The Pursuit of Happiness- God’s Way
Living the Beatitudes
Servais Pinckaers, O.P.
Reviewed by Karen M. Early
Scott Hahn recommended the book by Servais Pinckaers, O.P., a professor at the University of Fribourg in Switzerland, to grasp the Sermon of the Mount as enumerated in the Gospel of Matthew. Fr. Servais is one of Hahn’s favorite moral theologians, which piqued my interest. I encountered Fr. Pinckaers earlier when I read his book on the Source of Christian Ethics. So, I wanted to explore this book.
Father Servais takes his impressive knowledge of theology and Scripture and aptly applies it to contemporary man. Instead of a book that could be dry and erudite, his style is fresh and captivating. In a short span of 202 pages, he helps the reader get to the heart of Jesus’ teaching.
The text opens with Father Servais situating the individual Beatitudes within the Sermon on the Mount in general. His text concludes with an overview of the Commentaries of St. Augustine and St. Thomas Aquinas on the Beatitudes. The reader is then equipped with a handy overview of each of the Beatitudes and a summary of all the Beatitudes taken together as a constellation under the watchful gaze Augustine and Aquinas.
The preface precisely states the thesis of the Sermon on the Mount, “There is no doubt about it. We all want to be happy. Everyone will agree with me, before the words are even out of my mouth. […] So let us see if we can find the best way to achieve it.” Father takes these words from Augustine, who himself borrows them from Aristotle, as the basis of his study: How man finds a true, satisfying happiness that fulfills and cannot be taken from him. Jesus’ answer to this universal longing is the Sermon on the Mount. This Sermon is the Magna Carta for the Christian life. It is the recipe, that if tried gives an abiding happiness. The problem is that the Beatitudes are left untried. The predominant reason for not implementing the Beatitudes is the desire to avoid suffering. The second common problem is a lack of understanding. Father Servais addresses both of these problems. He will state that the Sermon is not a dreamy idealistic affair, but rather has a clear view of reality, with happiness attained in the midst of the greatest tragedies. By understanding what the Lord is teaching, abiding happiness can be found. Following will be a brief synopsis of four chapters.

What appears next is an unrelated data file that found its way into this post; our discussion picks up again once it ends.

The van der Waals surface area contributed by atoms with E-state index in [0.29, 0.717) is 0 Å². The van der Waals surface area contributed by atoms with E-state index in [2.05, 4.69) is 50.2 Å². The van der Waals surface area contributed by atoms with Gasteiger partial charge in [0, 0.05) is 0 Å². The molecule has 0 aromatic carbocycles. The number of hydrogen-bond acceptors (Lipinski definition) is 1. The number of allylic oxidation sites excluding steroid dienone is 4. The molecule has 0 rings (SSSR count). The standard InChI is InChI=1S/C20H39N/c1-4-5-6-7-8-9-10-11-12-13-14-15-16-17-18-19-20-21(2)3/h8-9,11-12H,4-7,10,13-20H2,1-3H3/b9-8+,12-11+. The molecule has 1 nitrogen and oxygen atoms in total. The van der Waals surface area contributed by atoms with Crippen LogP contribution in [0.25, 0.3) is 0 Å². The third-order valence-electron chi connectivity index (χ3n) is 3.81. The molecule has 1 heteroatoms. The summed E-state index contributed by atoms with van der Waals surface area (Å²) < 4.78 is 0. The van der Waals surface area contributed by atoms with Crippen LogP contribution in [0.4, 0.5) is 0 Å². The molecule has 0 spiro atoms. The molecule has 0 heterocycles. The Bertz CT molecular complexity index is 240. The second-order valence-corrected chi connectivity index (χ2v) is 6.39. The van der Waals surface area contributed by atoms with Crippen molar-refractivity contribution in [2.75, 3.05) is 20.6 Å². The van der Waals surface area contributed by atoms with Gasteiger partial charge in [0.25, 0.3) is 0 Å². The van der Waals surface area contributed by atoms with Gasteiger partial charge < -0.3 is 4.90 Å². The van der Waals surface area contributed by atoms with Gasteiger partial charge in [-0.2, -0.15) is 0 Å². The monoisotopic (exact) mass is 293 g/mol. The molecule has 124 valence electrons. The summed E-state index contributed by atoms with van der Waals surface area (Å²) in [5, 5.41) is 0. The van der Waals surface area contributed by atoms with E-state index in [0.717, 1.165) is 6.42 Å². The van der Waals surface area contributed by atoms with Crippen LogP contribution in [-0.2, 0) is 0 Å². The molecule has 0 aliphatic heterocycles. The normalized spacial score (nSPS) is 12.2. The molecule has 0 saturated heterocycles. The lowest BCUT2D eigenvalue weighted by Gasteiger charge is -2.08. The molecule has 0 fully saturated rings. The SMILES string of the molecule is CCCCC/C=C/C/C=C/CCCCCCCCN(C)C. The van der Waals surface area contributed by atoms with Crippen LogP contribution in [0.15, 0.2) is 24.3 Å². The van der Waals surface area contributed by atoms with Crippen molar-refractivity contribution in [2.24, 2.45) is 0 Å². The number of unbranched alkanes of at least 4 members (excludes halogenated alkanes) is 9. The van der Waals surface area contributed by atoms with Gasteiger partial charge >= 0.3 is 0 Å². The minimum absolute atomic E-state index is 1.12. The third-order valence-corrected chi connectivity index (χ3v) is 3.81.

Chapter 1: The Sermon on the Mount